Aortic aneurysm surgery
Aortic aneurysm surgery is a procedure used when an aneurysm is causing symptoms, has reached a certain size or is increasing in size over a short period of time. There are two primary types of aortic aneurysm surgery.
- Thoracic aortic aneurysm open repair: The type of surgical repair of a thoracic aortic aneurysm will depend on several factors: the location of the aneurysm, the type of aneurysm, and the patient's tolerance for the procedure. For an ascending or aortic arch aneurysm, a large incision may be made through the breastbone (median sternotomy). If an ascending aneurysm involves damage to the aortic valve of the heart, the valve may be repaired or replaced during the procedure. For a descending aneurysm, a large incision may extend from the back under the shoulder blade around the side of the rib cage to just under the breast (thoracotomy). These approaches allow the surgeon to visualize the aorta directly to repair the aneurysm.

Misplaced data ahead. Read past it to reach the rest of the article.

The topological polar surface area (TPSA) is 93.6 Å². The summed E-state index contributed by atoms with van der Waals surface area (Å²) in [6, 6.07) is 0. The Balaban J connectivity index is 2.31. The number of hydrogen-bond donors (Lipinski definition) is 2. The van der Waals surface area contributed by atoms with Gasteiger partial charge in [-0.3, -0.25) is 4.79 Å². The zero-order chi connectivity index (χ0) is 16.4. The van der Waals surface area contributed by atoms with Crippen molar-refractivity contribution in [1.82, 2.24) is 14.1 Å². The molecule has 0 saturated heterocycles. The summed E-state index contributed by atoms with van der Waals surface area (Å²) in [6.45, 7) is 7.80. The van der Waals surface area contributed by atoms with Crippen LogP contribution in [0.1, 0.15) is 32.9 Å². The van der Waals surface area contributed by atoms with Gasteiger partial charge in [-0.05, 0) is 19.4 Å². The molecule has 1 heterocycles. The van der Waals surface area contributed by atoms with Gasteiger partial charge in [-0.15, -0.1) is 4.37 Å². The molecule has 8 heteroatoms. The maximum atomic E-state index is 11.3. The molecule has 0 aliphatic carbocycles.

- Endovascular aneurysm repair (EVAR): EVAR is a procedure which requires only small incisions in the groin, along with the use of x-ray guidance and specially-designed instruments, to repair the aneurysm by inserting a tube, called a stent-graft, inside the aorta. Not all thoracic aneurysms can be repaired by means of EVAR
A small aneurysm or one that doesn't cause symptoms may not require surgical treatment until it reaches a certain size or is rapidly increasing in size over a short period of time. Your doctor may recommend "watchful waiting." This may include a CT scan or MRI scan every six months to closely monitor the aneurysm, and blood pressure medication may be used to control high blood pressure.